Out in the Celery Belt of the Hinterland there is a stunted Flag-Station.
Number Six, carrying one Day Coach and a Combination Baggage and Stock Car, would pause long enough to unload a Bucket of Oysters and take on a Crate of Eggs.
In this Settlement the Leading Citizens still wear Gum Arctics with large Buckles, and Parched Corn is served at Social Functions.
Two highly respected Money-Getters of pure American Stock held forth in this lonesome Kraal and did a General Merchandizing.
One was called Milt, in honor of the Blind Poet, and the other claimed the following brief Monicker, to wit: Henry.
These two Pillars of Society had marched at the head of the Women and School Children during the Dry Movement which banished King Alcohol from their Fair City.
As a result of their Efforts, Liquor was not to be obtained in this Town except at the Drug Stores and Restaurants or in the Cellar underlying any well-conducted Home.
For Eleven Months and Three Weeks out of every Calendar Year these two played Right and Left Tackle in the Stubborn Battle to Uplift the Community and better the Moral Tone.
They walked the Straight and Narrow, wearing Blinders, Check-Reins, Hobbles and Interference Pads.
Very often a Mother would hurry her little Brood to the Front Window when Milt or Henry passed by, carrying under his arm a Package of Corn Flakes and the Report of the General Secretary in charge of Chinese Missionary Work.
“Look!” she would say, indicating Local Paragon with index Finger. “If you always wash behind the Ears and learn your Catechism, you may grow up to be like Him.”
But–every Autumn, about the time the Frost is on the Stock Market and Wall Street is in the Shock, Milt and Henry would do a Skylark Ascension from the Home Nest and Wing away toward the rising Sun.
They called it Fall Buying because both of them Bought and both of them Fell.
At Home neither of them would Kick In for any Pastime more worldly than a 10-cent M. P. Show depicting a large number of Insane People falling over Precipices.
The Blow-Off came on the Trip to the City. That was the Big Entertainment.
Every Nickel that could be held out went into the little Tin Bank, for they knew that when they got together 100 of these Washers, a man up in New York would let them have some Tiffany Water of Rare Vintage, with a Napkin wrapped around it as an Evidence of Good Faith.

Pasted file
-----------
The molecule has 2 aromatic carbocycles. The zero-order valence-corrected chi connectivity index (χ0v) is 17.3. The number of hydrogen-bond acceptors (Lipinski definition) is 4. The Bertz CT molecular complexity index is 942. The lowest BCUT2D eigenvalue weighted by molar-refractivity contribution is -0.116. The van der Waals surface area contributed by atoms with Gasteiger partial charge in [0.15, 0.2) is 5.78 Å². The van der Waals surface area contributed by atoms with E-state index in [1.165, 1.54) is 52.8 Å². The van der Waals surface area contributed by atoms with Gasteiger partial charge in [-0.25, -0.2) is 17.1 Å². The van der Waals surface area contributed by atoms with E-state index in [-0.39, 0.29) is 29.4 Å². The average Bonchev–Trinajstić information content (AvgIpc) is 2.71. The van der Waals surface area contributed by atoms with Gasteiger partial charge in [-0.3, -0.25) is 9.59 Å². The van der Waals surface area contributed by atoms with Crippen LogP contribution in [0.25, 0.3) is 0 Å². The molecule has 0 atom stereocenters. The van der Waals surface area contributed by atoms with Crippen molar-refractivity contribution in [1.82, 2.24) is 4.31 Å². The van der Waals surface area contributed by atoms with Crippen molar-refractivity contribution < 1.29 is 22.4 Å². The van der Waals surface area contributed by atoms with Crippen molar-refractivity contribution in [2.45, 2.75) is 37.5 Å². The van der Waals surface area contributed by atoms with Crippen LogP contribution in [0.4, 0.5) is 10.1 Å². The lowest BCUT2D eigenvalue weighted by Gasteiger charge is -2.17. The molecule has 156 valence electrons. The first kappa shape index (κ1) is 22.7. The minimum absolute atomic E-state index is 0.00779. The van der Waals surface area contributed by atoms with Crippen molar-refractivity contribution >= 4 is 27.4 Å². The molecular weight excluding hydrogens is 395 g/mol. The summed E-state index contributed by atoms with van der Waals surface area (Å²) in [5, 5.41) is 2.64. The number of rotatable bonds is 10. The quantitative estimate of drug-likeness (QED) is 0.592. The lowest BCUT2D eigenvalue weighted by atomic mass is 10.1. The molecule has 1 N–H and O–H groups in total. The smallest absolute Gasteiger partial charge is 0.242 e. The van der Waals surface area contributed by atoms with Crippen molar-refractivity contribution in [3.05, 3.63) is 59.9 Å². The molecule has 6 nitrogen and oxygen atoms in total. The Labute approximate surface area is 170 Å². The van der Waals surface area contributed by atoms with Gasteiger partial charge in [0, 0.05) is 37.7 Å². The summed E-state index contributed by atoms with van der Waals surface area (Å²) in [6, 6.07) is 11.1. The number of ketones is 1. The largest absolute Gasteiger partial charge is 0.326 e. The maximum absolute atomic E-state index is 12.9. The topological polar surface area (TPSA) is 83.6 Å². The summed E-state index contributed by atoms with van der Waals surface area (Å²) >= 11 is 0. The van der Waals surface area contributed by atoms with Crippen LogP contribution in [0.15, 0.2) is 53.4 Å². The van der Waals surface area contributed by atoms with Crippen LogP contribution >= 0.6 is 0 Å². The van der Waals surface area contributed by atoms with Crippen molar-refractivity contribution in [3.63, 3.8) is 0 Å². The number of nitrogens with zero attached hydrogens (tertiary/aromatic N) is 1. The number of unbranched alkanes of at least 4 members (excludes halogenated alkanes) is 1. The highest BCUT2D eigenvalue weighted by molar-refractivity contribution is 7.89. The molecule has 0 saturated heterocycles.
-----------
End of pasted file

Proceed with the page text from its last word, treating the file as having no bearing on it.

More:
On Winter Evenings Milt would don the Velvet Slippers and grill his Lower Extremities on the ornate Portico such as surrounds every high- priced Base-Burner.
While thus crisping himself he loved to read New Notes from Gotham.
He believed what it said in the Paper about a well-known Heiress having the Teeth of her favorite Pomeranian filled with Radium at a Cost of $120,000.
Whenever he got this kind of a Private Peek into the Gay Life of the Modern Babylon, he began to breathe through his Nose and tug at the Leash.
He longed to dash away on the Erie to look at the Iron Fence in front of the House of the Pomeranian.
When the Day of Days arrived, Milt and Henry would be seen at the Depot with congested Suit-Case and their Necks all newly shaven and powdered for the approaching Jubilee.
Each had pinned into his college-made Suit enough Currency to lift the Debt on the Parsonage.
Furthermore, each had in his throbbing Heart a determination to shoot Pleasure as it Flies, no matter how many Cartridges it took.
Already they were smoking Foreign Cigars and these were a mere Hint of what the Future had in Store.
While waiting for Number Six they wired for Two Rooms and Two Baths and to have Relays waiting in the Manicure Parlor.
Up at the Junction, where they caught the Limited, they moved into the High and began to peel from the Roll.